|by Brad Tuttle||Airlines||177|
The airline seatback pocket may not be spacious, but it has at least traditionally been a place to stash your magazine or water bottle while you snooze. Not anymore.
The FAA has decreed that no passenger personal items whatsoever are allowed in the seatback pocket, as Joe Sharkey's "On the Road" column in the New York Times reported. The only things that are supposed to be in the seatback sleeve are in-flight magazines, safety brochures, the air-sickness bag, or other official material approved of by the airline.
The ban on personal items in seatback pockets is news to a lot of passengers, and news to a lot of airlines as well. Airline spokespeople have said that they had no idea there was such a ban, and that passengers have always been allowed to make use of the seatbacks.
So what's this really all about? As Sharkey's column points out, there is probably some concern that the recent introduction of baggage fees has pushed passengers to carry more items onto the plane and stuff them wherever they can, including the seatback pocket. To some extent, flight crews must also like the ban. They probably don't want the hassle of telling passengers to keep their stuff out of the seatback. But if no personal items go into the seatback pockets, cleaning the pockets out after every flight just got a whole lot easier for the crew.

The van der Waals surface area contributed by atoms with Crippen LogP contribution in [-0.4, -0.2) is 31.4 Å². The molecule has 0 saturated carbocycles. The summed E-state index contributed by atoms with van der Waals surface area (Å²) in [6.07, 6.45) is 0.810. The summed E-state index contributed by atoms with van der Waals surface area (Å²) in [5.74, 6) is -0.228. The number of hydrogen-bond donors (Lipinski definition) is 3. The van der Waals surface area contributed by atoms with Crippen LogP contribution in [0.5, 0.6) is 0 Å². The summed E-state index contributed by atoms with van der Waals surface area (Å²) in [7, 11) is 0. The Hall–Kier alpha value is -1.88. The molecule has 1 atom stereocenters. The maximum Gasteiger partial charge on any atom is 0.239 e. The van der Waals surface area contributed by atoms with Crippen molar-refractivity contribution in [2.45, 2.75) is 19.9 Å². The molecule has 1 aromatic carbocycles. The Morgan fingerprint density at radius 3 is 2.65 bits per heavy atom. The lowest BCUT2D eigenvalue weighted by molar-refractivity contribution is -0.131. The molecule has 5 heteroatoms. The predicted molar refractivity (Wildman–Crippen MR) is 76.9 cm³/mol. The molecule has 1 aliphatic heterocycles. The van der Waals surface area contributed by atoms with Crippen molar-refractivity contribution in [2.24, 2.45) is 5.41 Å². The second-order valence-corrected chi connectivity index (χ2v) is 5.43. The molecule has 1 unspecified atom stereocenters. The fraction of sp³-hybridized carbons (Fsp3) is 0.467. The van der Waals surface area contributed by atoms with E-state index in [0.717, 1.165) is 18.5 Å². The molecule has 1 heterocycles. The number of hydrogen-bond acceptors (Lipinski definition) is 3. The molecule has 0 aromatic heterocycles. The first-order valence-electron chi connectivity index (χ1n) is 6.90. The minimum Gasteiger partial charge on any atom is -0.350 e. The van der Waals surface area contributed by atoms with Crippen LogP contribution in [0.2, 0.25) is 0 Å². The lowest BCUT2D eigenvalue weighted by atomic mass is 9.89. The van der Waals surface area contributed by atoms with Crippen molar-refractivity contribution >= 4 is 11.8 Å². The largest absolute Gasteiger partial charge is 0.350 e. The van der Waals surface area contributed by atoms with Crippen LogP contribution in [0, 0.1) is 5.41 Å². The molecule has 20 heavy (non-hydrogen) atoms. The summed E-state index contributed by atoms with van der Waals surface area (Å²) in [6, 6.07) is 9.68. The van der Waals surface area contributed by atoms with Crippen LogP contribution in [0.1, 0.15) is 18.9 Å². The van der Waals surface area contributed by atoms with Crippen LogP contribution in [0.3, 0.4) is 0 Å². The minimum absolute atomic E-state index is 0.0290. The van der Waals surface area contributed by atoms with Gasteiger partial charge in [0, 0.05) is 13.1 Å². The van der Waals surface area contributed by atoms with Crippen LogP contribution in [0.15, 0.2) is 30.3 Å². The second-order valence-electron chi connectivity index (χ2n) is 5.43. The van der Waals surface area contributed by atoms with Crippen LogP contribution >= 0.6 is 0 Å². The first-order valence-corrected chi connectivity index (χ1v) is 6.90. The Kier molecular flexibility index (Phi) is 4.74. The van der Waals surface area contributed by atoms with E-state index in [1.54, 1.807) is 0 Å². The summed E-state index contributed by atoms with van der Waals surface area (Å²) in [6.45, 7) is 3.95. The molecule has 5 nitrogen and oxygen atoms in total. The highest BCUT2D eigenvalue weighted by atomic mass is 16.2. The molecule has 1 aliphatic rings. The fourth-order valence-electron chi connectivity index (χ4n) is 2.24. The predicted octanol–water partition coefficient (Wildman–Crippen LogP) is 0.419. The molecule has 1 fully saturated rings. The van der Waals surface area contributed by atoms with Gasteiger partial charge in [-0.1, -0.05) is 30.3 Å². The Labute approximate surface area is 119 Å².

How, and how often, will this ban be enforced? It's hard to tell. If a flight attendant has recently told you that personal items in the seatback are a no-no, let us know.